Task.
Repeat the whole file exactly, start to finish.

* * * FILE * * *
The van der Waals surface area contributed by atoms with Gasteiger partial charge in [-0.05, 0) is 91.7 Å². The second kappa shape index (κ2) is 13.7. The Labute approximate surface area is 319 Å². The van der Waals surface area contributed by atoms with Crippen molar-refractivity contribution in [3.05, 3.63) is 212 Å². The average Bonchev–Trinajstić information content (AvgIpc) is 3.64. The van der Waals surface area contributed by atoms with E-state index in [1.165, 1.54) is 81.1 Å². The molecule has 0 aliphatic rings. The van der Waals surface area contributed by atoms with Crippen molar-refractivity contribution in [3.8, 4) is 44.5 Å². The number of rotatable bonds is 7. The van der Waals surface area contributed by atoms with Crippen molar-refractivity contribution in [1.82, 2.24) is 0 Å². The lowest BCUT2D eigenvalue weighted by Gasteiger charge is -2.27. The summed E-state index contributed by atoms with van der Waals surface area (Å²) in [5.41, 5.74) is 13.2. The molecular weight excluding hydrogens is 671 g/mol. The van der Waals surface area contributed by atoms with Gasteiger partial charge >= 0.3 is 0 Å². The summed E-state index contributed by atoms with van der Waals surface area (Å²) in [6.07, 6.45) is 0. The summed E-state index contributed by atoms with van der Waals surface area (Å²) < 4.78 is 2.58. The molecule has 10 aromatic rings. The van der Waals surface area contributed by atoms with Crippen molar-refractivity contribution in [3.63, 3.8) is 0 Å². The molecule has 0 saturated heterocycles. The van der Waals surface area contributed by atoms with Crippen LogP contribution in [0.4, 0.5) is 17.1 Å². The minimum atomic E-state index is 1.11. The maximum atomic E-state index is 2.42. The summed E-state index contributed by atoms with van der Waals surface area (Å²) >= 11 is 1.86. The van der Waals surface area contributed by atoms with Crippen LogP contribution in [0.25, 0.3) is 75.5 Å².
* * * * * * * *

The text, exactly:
The van der Waals surface area contributed by atoms with Gasteiger partial charge in [-0.05, 0) is 91.7 Å². The second kappa shape index (κ2) is 13.7. The Labute approximate surface area is 319 Å². The van der Waals surface area contributed by atoms with Crippen molar-refractivity contribution in [3.05, 3.63) is 212 Å². The average Bonchev–Trinajstić information content (AvgIpc) is 3.64. The van der Waals surface area contributed by atoms with E-state index in [1.165, 1.54) is 81.1 Å². The molecule has 0 aliphatic rings. The van der Waals surface area contributed by atoms with Crippen molar-refractivity contribution in [3.8, 4) is 44.5 Å². The number of rotatable bonds is 7. The van der Waals surface area contributed by atoms with Crippen molar-refractivity contribution in [1.82, 2.24) is 0 Å². The lowest BCUT2D eigenvalue weighted by Gasteiger charge is -2.27. The summed E-state index contributed by atoms with van der Waals surface area (Å²) in [5.41, 5.74) is 13.2. The molecular weight excluding hydrogens is 671 g/mol. The van der Waals surface area contributed by atoms with Gasteiger partial charge >= 0.3 is 0 Å². The summed E-state index contributed by atoms with van der Waals surface area (Å²) in [6.07, 6.45) is 0. The summed E-state index contributed by atoms with van der Waals surface area (Å²) < 4.78 is 2.58. The molecule has 10 aromatic rings. The van der Waals surface area contributed by atoms with Crippen molar-refractivity contribution in [3.63, 3.8) is 0 Å². The molecule has 0 saturated heterocycles. The van der Waals surface area contributed by atoms with Crippen LogP contribution in [0.4, 0.5) is 17.1 Å². The minimum atomic E-state index is 1.11. The maximum atomic E-state index is 2.42. The summed E-state index contributed by atoms with van der Waals surface area (Å²) >= 11 is 1.86. The van der Waals surface area contributed by atoms with Crippen LogP contribution in [0.25, 0.3) is 75.5 Å².